Brave New World — First Impressions

In the two and a half days since Civilization V: Brave New World was released, I’ve already spent in the area of 12 hours with the game. The reasons for that logistical miracle in my life are not interesting, but needless to say that is a pretty unusual stretch of time for me to spend with a game in such a short span. To be honest, I hadn’t intended to spend nearly that long. I had not spent the previous weeks and months anxiously waiting for the expansion pack, and had a passing interest at best in what the Firaxis team was doing with the game. I figured my time with Civ V had probably come pretty close to its end, and I had moved on.

I was wrong.

Like a lot of people, when I think of great expansion to Civilization games, my immediate thought is of Civilization IV’s “Beyond the Sword” expansion. “BtS” did a lot of things to move the series forward when it was released in 2007, like adding Corporations, Espionage, additional win conditions and the requisite new civs, new buildings and new resources. On paper, “Beyond the Sword” isn’t automatically anything remarkably special, but its implementation into Civilization IV was so clean, so tonally on point, that everything about the game immediately felt like it should have been in the game the entire time. It was the puzzle piece that brought everything about Civ IV together into a coherent and exceptionally elegant game.

That is what “Brave New World” feels like for Civilization V. It is an expansion that looks pretty good on paper, but in execution feels like the game fully realized. In one fell swoop suddenly all the parts of Civilization V are working in unison consistently throughout the entire span of the game.

What “Brave New World” adds to the feature list is headlined by three key feature enhancements. The first is a revamped and dynamic trade system. The second is the addition of an ideological component onto its existing culture system. Both of these first two systems are wonderfully simple to understand — a statement that couldn’t have been as easily said about espionage and corporations in “Beyond the Sword” — and mesh smoothly into a game already dense with religion/faith, espionage, city-states, diplomacy and culture mechanics.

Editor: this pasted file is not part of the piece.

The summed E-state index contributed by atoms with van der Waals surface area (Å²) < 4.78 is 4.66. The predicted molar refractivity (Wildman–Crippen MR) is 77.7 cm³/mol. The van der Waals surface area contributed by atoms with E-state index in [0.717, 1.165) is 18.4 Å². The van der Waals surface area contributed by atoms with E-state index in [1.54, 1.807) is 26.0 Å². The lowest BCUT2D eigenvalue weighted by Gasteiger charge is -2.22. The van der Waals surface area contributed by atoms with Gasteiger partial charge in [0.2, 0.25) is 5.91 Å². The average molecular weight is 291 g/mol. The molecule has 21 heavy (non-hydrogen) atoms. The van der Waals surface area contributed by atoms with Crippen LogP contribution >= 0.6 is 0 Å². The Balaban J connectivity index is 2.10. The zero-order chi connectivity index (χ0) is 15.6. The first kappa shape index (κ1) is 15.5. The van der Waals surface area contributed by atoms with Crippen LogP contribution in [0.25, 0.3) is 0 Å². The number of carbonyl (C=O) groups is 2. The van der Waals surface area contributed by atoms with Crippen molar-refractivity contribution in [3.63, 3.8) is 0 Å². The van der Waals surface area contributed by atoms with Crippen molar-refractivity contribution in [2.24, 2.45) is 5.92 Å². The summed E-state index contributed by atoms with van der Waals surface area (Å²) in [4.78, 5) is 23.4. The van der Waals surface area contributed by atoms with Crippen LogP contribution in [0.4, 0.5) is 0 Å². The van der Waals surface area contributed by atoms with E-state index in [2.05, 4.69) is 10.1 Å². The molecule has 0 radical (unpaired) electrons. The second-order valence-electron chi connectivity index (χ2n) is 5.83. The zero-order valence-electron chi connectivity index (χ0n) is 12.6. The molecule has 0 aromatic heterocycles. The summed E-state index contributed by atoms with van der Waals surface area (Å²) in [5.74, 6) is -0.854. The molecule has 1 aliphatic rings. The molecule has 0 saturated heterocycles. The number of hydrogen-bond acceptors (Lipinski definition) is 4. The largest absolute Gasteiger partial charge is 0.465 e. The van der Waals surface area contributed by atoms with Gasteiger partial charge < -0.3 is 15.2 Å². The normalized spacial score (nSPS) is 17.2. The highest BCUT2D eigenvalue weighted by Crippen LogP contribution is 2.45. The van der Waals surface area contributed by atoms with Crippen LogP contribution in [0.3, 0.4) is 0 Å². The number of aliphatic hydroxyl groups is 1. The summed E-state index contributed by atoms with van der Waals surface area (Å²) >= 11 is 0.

The third system, another culture offshoot built around a tourism mechanic, is a little more complex. If you can wrap your head around the idea that it was blue jeans and rock and roll that won the Cold War then you can wrap your head around the implementation of culture and tourism as a winning strategy in the game. The actual application generally has to do with using Great Artists, Musicians or Writers to create works of art that influence other civilizations.

Though hard to really explain without going into detail, the actual game implementation is surprisingly intuitive once you begin to think of tourism as an offensive resource you can use to impact other cultures and even eventually win the game. My first round of “Brave New World,” in fact, ended for me with a Culture victory, and once I had the basic concept down, getting there just made sense.

On the whole, though, what I like about “Brave New World” is that it is not safe. The mechanics, the way the new civilizations influence play, the way they’ve changed some of the basic concepts of the game, never feel like it was phoned in. Everything feels like it was added with purpose, and that the team didn’t shy away from taking chances. Tourism, ideologies and trade all feel like they fundamentally force you to make a shift in the way you approach the game, how you earn money, how you defend against other civilizations, how you influence your opponents, and how you ultimately build your civ. It expands the way you can play the game, rather than adding a few trappings onto the established framework. Particularly in the mid and late game, the way you interact with Civilization V feels both new and familiar.

The thing I always said about “Beyond the Sword” for Civilization IV is that you could never go back. The elements of that expansion slotted in so well that you almost can’t remember how to play the game without them. That holds true for “Brave New World,” and it’s just about the best thing I can say about any expansion pack.


Gads. I was going to hold off on getting 'Brave New World'. But probably not now.

Nice writeup..

Just one more turn....

I cannot wait to dive into this. If only summer grad class finals weren't in the way...

Excellent to hear. Really glad this turned out well. I'll look forward to diving back in.